Delaware Public Media

The Green

3pm & 7pm Fridays, 2pm Sundays

Embracing the spirit of its name (The Green in Dover and the New Castle Green), The Green will provide an open-air meeting place for Delawareans to discuss events, consider issues and share ideas. This radio and online magazine will present the highest quality Delaware news and information. Through informed reporting, nuanced storytelling and in-depth interviews, The Green reaches past stereotypes and knee-jerk reactions to encourage a fuller, more robust discovery of Delaware, today.

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Delaware Public Media

While election season has been over for much of the country since November, Democrats and Republicans in the First State are batting in extra innings for control over the state Senate.

Lt. Gov. Bethany Hall-Long’s Middletown seat is up for grabs with three candidates vying for the chair.  Until it’s filled, the state Senate is deadlocked with 10 Republicans and 10 Democrats.  And its worth noting that the Democrats have held the legislature’s upper chamber for more than 40 years.

Our political reporter, James Dawson, reached out to each candidate for an interview. After multiple requests, Republican John Marino declined our invitation through his campaign manager.

So, we bring you our conversations with the other two candidates – Democrat Stephanie Hansen and Libertarian Joseph Lazendorfer.

Some Kent County voters head to the polls next month to fill a vacant Levy Court seat.  Two candidates are vying to replace Democrat Brad Eaby in the Second District, after Eaby decided to step down to take a job with the state. The special election to fill Eaby's seat is set for March 21.

Delaware Public Media’s James Morrison recently sat down with both candidates, Democrat Andrea Kreiner and Republican James Hosfelt to discuss the race and the issues they’re focused on. 

Kreiner was previously as policy advisor to former Gov. Ruth Minner, and currently owns and operates a sustainability-consulting firm in Dover.

Hosfelt currently sits on Dover City Council and is a former Dover police chief.

File photo courtesy of USDA.

The Delmarva Peninsula lies under the Atlantic Migratory flyway, a path waterfowl migrate through. As Europe deals with recent outbreaks of a severe strain of Avian Influenza, some local poultry growers worry that just one infected bird passing through the region could contaminate and kill whole flocks of chickens.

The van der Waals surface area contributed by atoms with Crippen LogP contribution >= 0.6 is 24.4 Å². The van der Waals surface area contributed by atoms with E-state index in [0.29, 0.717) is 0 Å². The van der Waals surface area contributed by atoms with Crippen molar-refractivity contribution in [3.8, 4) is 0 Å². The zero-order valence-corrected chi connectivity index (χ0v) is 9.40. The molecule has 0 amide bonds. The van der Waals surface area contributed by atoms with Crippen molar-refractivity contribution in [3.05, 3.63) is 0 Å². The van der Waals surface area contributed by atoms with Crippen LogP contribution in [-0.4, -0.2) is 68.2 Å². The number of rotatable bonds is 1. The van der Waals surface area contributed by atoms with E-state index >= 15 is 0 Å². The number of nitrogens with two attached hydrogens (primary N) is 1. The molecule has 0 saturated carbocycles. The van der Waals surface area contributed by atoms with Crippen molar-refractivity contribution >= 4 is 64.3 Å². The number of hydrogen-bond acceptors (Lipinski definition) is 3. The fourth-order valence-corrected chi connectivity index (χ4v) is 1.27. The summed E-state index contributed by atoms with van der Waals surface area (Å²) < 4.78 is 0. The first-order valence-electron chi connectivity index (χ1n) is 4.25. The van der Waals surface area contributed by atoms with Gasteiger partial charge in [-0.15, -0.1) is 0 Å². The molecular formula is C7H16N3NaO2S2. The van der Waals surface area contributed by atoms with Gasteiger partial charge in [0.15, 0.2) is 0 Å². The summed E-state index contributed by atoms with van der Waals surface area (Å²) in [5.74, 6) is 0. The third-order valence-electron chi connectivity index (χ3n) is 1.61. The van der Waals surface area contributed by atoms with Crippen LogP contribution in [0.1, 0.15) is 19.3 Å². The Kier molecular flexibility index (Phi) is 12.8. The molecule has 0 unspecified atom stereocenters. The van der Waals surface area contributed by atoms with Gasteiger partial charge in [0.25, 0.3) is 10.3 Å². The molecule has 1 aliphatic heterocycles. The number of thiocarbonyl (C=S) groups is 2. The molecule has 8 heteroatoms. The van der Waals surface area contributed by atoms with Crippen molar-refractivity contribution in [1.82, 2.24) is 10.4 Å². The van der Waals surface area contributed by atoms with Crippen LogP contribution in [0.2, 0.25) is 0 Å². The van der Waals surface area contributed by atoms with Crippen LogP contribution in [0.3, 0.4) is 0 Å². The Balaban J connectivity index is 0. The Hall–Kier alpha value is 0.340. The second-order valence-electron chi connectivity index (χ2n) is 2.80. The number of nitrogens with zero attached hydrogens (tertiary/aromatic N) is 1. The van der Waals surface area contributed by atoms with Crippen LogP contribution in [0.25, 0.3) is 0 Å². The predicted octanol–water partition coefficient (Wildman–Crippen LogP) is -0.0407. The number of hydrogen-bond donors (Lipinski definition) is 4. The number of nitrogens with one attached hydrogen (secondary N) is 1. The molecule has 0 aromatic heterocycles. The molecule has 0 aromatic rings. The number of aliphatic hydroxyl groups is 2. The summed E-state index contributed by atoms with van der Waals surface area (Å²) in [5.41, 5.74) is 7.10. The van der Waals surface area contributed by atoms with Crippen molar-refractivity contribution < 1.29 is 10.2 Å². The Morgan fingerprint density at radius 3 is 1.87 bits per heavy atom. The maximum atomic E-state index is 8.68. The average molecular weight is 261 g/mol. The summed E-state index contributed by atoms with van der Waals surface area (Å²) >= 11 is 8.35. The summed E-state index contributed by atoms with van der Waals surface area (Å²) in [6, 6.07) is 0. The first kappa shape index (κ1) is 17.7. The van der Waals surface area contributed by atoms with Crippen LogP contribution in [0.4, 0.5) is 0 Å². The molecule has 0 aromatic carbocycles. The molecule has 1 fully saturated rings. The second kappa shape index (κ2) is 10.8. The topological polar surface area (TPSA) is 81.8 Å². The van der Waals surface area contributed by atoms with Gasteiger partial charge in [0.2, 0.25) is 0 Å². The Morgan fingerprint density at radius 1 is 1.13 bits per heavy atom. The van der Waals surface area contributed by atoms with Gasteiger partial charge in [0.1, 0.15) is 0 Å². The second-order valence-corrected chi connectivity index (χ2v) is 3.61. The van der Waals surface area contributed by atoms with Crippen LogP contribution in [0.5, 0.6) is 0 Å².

Crisfield, on Maryland’s lower Eastern Shore, is probably best known for the annual J. Millard Tawes Crab and Clam Bake, a political schmooze fest of legendary proportions. But the town soon will have another claim to fame. It’s about to be the first municipality in the Delmarva region powered by a windmill.

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Before finding its permanent location in a onetime office park, the Odyssey Charter School embarked on a journey befitting its name.

In comparison, Academia Antonia Alonso’s move was just a short hop, but its relocation was dramatic – from a plush urban palace to the same suburban setting that Odyssey calls home.


Delaware Arts Alliance

The Trump administration has threatened to shake things up in Washington. Speculation abounds that entire government agencies could be on the chopping block, including the National Endowment for the Arts. 

Delaware Public Media’s Mark Arehart talked with Delaware Arts Alliance Executive Director Guillermina Gonzalez about what that could mean for the arts in the First State.


Courtesy of the Delaware Department of Agriculture

Poultry is big business in Delaware and issues surrounding it - ranging from the building of new mega-chicken houses to the environmental impact of the industry - are stories we often delve into.

But in the process of that reporting, we don’t often paint a picture of what the day-to-day life of a local poultry farmer is like.

So, this week, as she works on a related story, Delaware Public Media’s Katie Peikes takes us inside a local organic chicken house to get a better feel for its operations.


The phrase school-to-prison pipeline is used to explain a growing phenomenon in schools across America. Studies have shown that the more times a student faces in-school and out-of-school suspensions, the more likely they are to drop out of school, become incarcerated and get involved in violent crime – hence the name school-to-prison pipeline.

 

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